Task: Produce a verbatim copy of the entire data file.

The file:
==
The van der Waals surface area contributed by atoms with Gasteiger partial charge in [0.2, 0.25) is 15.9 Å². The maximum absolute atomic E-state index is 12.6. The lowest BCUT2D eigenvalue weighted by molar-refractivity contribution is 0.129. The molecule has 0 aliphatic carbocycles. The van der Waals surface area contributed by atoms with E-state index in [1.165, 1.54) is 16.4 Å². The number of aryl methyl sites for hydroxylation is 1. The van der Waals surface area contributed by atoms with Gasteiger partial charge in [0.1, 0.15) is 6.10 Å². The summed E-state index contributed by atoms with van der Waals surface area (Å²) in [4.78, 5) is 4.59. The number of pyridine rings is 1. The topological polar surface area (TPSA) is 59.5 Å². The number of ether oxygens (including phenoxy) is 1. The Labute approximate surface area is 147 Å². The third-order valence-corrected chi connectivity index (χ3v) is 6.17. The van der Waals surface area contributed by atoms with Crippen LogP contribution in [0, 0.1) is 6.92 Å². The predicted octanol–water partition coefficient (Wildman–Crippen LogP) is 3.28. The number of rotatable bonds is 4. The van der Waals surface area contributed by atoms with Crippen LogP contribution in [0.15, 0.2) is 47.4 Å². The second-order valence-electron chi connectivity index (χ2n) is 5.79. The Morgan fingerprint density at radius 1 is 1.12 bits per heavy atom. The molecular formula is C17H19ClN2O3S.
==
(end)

The van der Waals surface area contributed by atoms with Gasteiger partial charge in [0.2, 0.25) is 15.9 Å². The maximum absolute atomic E-state index is 12.6. The lowest BCUT2D eigenvalue weighted by molar-refractivity contribution is 0.129. The molecule has 0 aliphatic carbocycles. The van der Waals surface area contributed by atoms with E-state index in [1.165, 1.54) is 16.4 Å². The number of aryl methyl sites for hydroxylation is 1. The van der Waals surface area contributed by atoms with Gasteiger partial charge in [0.1, 0.15) is 6.10 Å². The summed E-state index contributed by atoms with van der Waals surface area (Å²) in [4.78, 5) is 4.59. The number of pyridine rings is 1. The topological polar surface area (TPSA) is 59.5 Å². The number of ether oxygens (including phenoxy) is 1. The Labute approximate surface area is 147 Å². The third-order valence-corrected chi connectivity index (χ3v) is 6.17. The van der Waals surface area contributed by atoms with Crippen LogP contribution in [0, 0.1) is 6.92 Å². The predicted octanol–water partition coefficient (Wildman–Crippen LogP) is 3.28. The number of rotatable bonds is 4. The van der Waals surface area contributed by atoms with Crippen LogP contribution in [0.15, 0.2) is 47.4 Å². The second-order valence-electron chi connectivity index (χ2n) is 5.79. The Morgan fingerprint density at radius 1 is 1.12 bits per heavy atom. The molecular formula is C17H19ClN2O3S.